According to an S&P report published in 2017, banks across the GCC are expected to maintain robust capital levels till at least 2019. A Saudi Arabian Monetary Authority (SAMA) report also said that growth in capital levels are positive in the Saudi banking system as it succeeded to increase capital during a period of negative credit.
“The UAE and the Kingdom of Saudi Arabia banks are robust, fundamentally strong and command high capital levels. Improved disclosures, higher level transparency of operations and better corporate governance measures would entice foreigners to invest in the UAE and the Kingdom of Saudi Arabia’s banks,” Raghu said.
The Kingdom’s recent efforts to remove the cap on foreign ownership are expected to benefit domestic banks in the long term despite the threshold barrier. “The Kingdom’s move to remove the cap on foreign investment by strategic investors is a positive step for the long term as it allows foreign investors to increase their exposure to Saudi banks and acquire strategic stakes that was previously not possible,” Raghu said. Foreign banks are already strategic investors in some the Kingdom’s listed companies. Some of the examples of foreign strategic investors in the Kingdom’s listed companies include HSBC, Royal Bank of Scotland, and Credit Agricole.
So who are the foreign investors likely to be interested in investing in the banks in the UAE and Saudi Arabia? “The valuations at which the UAE and the Kingdom of Saudi Arabia banks trade are attractive compared to their Emerging Market (EM) peers. Now that the foreign ownership limits are relaxed, we could expect them to be included in various indices and attract capital inflows into their stock. This presents an opportune moment for investors to consider increasing their exposure. We expect global fund managers, insurance firms, pension funds and endowments to be interested,” Raghu explains.
Saudi, UAE banks will benefit form foriegn investment
The removal of the foreign investment limit is expected to enhance the due diligence process for foreign investors who demand operational transparency and additional disclosures specific to strategy and long-term goals.
GCC banks are already making moves to bring governance at par with global standards. According to Valecha, financial institutions in the region are already making progress in implementing blockchain enabled technologies, digitisation of documents which enable standardisation, reusability, and monetisation of data, vital to strengthening the internal systems and client experience. For example, the Kingdom has introduced an electronic investor protection system to promote investor interest.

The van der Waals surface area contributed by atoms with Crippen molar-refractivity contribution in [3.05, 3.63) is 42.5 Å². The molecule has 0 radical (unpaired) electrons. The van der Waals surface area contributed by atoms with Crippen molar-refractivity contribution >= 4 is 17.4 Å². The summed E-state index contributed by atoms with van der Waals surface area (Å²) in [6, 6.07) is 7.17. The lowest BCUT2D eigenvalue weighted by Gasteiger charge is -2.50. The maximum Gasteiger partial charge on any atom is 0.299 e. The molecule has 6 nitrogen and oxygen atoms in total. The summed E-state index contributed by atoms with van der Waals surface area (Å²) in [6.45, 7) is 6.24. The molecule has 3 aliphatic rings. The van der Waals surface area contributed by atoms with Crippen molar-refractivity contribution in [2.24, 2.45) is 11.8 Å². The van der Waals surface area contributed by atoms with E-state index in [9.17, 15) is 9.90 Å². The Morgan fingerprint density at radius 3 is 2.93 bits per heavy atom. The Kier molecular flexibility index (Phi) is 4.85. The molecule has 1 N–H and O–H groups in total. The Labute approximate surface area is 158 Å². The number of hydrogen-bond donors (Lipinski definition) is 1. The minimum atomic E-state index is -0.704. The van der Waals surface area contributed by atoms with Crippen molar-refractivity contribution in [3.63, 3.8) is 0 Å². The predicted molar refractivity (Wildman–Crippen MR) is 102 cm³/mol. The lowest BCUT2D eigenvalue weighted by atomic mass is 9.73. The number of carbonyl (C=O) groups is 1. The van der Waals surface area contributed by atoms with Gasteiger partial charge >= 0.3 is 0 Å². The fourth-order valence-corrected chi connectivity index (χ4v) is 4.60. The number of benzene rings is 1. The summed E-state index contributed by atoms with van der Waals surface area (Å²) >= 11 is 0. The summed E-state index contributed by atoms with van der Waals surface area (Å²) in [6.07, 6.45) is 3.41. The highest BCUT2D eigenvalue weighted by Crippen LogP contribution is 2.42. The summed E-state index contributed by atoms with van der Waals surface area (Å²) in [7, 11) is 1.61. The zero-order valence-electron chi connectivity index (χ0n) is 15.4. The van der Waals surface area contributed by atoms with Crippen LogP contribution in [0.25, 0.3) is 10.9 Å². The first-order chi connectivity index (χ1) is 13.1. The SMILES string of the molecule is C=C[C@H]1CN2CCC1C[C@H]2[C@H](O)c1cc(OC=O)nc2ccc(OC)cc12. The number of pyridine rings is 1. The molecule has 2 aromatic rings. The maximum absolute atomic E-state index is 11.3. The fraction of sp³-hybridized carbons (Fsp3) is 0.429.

The GCC countries believe that a broad range of investors will boost their banks’ liquidity and strengthen the pool of industry expertise. “Increased foreign investment into domestic banks offer manifold benefits for the institutions concerned. Foreign investors, especially those with management expertise can help improve the risk management practices and increase transparency, thereby leading to better corporate governance standards. They also bring in specific domain knowledge which helps in improving the skills of local management,” Valecha explains.
If the foreign investment cap in the UAE banks is removed it will impact the knowledge transfer and reskilling of the workforce. “The presence of a foreign strategic partner like a bank will enable in increasing the product diversity and deepening the financial market. Most are motivated by profits and they tend to promote M&A’s, if it leads to a better cost to income ratio for the banks. Increased foreign investment is beneficial for the UAE in the form of economic development, employment boost, improved productivity, knowledge transfer and facilitation of international trade. Moreover, it will strengthen the UAE’s image as an international trading hub that is friendly to business,” Valecha says. Foreign strategic investors can also introduce specific domain knowledge in the Saudi Arabia’s banking sector to improve local management skills.
The regulators and the banks have got their timing right
The timing of the Saudi regulator lifting the foreign investment cap and the UAE banks raising their foreign ownership limit is apt, especially with the trade war looming and the economic uncertainty that comes along, Valecha explains. “While Long drawn out trade wars uncertainty surrounding it is certainly damaging to those in conflict, this creates opportunities for investments in other jurisdictions. Due to its strategic location between the East and the West, and being the link between MENA, Asia, Africa and Europe—the UAE offers easy access to investors from all around the globe. Most of the foreign investments in UAE and Saudi Arabia in the past have been from countries like India, the USA, the UK, Thailand, France and Spain and this is expected to continue in the future. Large financial institutions and wealth funds seeking income or dividend growth coupled with capital advance will be particularly enticed to invest in the UAE and Saudi banks.”
Kuwait Finance House’s Raghu shares similar views on the timing of the banks’ and regulators’ moves to remove the cap on foreign investments. “The relaxation of ownership limits to attract foreign investments is a step in the right direction at the current juncture. It also aligns with several other structural reforms introduced by the UAE government in recent times to improve foreign trade and capital inflows,” he said.